October 13, 2012
The southern Caribbean island of Tobago is one of the best value destinations in the region and offers a wealth of things to do, especially for the nature-loving and aquatically inclined visitor. Here’s a few of our favourite activities…
According to the PADI Diving Society official magazine Sport Diver, the Speyside area of Tobago is one of the best and least discovered scuba diving destinations in the Caribbean. Experienced divers will love the varied dive sites and wrecks around this Leeward coast town, which has some of the best coral reefs on the island.
Several dive sites are suited to the more advanced diver, including Kelliston Drain; home to one of the world’s largest measured brain corals and one of the best places to spot manta rays. Japanese Gardens is a spectacular landscaped area full of reef fish, coral, and sponges resembling Japanese bonsai trees. Angel Reef is suitable for divers of all abilities and popular with snorkellers too. Expect to see plenty of trumpet fish, parrot fish and spotted spiny lobsters peeking out of various grooves and canyons.
Trinidad and Tobago are both renowned centres of birding in the Caribbean. Tobago is home to around 220 species including the national bird, the Cocrico, plus six different species of iridescent hummingbirds. Although the island is small, it has numerous types of habitat including mangrove swamps, tropical rainforest, open countryside and coastal forest strips. Some of the best areas for bird watching include the Tobago Main Ridge Rainforest, the Grafton Caledonia Wildlife Sanctuary, the island of Little Tobago and the area around Charlotteville village.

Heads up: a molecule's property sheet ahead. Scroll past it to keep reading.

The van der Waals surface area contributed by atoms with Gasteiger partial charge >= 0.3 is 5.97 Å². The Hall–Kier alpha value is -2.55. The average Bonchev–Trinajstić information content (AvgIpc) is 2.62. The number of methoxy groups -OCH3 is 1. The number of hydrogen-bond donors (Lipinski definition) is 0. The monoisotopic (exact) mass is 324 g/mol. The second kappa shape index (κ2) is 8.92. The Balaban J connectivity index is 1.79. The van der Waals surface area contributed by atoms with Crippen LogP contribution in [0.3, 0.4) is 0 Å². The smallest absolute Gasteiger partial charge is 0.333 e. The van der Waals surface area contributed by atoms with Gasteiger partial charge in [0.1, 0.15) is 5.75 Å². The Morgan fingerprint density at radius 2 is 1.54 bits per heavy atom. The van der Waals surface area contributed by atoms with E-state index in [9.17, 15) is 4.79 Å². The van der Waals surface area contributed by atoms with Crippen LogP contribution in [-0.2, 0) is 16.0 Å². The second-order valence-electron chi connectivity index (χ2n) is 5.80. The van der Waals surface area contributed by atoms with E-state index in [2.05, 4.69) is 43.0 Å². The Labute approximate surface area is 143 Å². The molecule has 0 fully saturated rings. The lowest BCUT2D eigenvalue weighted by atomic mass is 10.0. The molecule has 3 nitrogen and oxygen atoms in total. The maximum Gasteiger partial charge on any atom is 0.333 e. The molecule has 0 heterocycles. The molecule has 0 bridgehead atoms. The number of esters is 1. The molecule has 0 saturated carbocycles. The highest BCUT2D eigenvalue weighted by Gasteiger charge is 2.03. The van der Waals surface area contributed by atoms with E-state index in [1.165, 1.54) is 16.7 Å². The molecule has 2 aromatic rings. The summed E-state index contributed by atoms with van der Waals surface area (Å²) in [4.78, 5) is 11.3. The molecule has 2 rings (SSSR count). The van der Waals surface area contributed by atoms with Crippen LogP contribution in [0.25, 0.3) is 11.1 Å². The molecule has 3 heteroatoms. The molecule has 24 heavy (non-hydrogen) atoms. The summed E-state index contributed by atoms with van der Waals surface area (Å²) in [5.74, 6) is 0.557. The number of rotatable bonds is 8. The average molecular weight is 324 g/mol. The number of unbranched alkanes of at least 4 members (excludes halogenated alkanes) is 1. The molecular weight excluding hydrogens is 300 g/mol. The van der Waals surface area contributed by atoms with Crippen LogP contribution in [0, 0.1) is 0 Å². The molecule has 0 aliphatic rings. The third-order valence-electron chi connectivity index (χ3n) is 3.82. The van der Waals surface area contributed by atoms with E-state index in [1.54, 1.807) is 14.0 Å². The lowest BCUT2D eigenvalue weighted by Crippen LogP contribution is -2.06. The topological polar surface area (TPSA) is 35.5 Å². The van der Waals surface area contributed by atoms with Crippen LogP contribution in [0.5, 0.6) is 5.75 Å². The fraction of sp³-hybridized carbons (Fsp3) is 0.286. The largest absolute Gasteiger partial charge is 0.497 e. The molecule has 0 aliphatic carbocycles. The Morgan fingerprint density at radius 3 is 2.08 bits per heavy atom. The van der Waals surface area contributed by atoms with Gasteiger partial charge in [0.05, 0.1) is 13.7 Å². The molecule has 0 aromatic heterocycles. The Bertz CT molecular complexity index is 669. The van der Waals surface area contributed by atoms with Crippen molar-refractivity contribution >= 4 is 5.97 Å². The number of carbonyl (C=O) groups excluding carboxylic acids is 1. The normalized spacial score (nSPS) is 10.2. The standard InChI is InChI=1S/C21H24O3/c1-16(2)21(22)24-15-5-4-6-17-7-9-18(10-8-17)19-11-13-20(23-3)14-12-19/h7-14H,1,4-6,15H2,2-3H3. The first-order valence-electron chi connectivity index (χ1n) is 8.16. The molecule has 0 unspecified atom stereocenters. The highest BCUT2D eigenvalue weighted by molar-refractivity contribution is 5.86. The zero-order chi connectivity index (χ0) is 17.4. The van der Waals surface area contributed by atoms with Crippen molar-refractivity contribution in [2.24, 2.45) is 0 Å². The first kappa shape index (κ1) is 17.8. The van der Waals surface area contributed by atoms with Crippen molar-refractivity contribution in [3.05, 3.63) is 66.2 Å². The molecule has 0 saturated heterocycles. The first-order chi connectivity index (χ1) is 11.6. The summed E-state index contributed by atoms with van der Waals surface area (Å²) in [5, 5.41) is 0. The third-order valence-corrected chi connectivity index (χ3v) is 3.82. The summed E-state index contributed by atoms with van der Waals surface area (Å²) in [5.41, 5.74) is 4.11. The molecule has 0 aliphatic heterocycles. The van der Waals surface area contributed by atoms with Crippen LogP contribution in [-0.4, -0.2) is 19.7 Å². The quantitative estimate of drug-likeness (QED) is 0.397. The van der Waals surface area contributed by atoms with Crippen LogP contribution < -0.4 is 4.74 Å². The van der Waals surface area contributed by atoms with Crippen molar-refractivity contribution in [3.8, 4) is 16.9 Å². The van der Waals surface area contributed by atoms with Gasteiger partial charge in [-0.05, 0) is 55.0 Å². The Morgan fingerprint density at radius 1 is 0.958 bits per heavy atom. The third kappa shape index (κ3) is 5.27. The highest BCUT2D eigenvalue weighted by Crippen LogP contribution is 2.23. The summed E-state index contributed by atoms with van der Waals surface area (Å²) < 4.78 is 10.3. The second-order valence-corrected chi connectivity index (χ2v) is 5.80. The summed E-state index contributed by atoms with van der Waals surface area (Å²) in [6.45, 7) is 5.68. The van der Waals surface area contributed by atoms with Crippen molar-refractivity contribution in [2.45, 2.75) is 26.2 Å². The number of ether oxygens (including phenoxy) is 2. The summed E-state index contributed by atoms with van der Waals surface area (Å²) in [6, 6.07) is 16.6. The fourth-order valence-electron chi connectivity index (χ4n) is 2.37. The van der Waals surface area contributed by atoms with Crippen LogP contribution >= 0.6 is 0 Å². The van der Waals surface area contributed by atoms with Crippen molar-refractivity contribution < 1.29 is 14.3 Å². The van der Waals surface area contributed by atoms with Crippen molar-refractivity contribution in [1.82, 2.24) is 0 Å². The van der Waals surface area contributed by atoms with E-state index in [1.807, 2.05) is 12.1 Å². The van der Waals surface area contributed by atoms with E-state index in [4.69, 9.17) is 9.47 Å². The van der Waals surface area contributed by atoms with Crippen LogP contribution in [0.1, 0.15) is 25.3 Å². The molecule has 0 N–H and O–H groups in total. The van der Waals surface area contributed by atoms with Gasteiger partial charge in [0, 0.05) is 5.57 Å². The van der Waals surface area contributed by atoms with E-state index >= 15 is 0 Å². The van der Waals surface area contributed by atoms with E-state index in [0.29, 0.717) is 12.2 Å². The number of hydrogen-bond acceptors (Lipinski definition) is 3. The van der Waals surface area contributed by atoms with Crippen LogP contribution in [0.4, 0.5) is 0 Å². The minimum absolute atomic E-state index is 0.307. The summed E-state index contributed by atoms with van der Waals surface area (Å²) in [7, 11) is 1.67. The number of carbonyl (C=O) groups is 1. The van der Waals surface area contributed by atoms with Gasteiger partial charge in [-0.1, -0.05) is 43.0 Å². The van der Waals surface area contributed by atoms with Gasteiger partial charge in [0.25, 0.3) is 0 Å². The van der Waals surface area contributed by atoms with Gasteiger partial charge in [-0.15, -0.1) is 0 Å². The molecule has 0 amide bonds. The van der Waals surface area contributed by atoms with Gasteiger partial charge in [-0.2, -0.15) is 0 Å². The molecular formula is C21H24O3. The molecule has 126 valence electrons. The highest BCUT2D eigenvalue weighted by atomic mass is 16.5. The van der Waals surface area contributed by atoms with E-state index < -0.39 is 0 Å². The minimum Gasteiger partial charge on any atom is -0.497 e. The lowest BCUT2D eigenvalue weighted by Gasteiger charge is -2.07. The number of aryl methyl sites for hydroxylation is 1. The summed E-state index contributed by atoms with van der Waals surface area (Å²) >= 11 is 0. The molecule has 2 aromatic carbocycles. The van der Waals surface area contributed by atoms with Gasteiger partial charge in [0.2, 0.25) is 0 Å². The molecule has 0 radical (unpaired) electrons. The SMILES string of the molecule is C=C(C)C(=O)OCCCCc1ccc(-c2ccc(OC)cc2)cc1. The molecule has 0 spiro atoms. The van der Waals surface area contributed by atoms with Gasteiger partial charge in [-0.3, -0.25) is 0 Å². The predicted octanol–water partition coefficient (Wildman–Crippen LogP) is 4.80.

Several extremely knowledgeable ornithologists live in Tobago, but the two undisputed expert guides are ex-Forestry Department ranger Newton George and well-known local environmentalist Peter Cox. Both offer tours to the rainforest – the oldest tract of protected forest in the Western Hemisphere – and other locations; Newton George also offers guided birding day trips to Trinidad.
Kite surfing is rapidly becoming one of the most popular water sports in the world. Because the sport uses a board combined with the power of a giant controllable kite to propel you across the surface of the water, anyone who has previously tried windsurfing, wakeboarding, surfing, snowboarding or paragliding will have a head start.
Beginners are well looked after too, learning to fly by using trainer kites on the beach before progressing to ‘body drag’ sessions in the water. This refers to the act of being pulled along without assuming a standing position, by lying on your stomach on the water to become familiar with the kite and the traction generated. Your instructor follows behind on a jetski or boat.
The third stage involves a wakeboard lesson if your board skills are minimal, which will ease you into the transition to a kite board. Once up on the board you’ll be taught the correct way to stand, how to pilot the kite, working with the wind, how to turn and much more.
For lessons, or just for board and kite rental if you’re already an accomplished surfer, contact Radical Sports Tobago who are based alongside the calm waters of Pigeon Point and the only professional windsurf and kitesurf centre on the island.
Private boat charter is available aboard a range of different vessels in Tobago, whether you want to celebrate a birthday, honeymoon or other special occasion, or are simply looking for a clandestine adventure on the water. Tobago’s main charter operators are all based in the southwest of the island and depart from Mt. Irvine Bay or Pigeon Point, offering lunch and roughly the same itinerary of snorkelling stops in secluded bays.
For private day charters aboard the luxury 51′ sailing yacht Jade, contact Alizes Charters. Thrill seekers after a more high octane ride might want to opt for the 31′ speedboat CocoMotion instead, or check out Island Girl; a 43′ catamaran operated by Island Girl Sail Charters.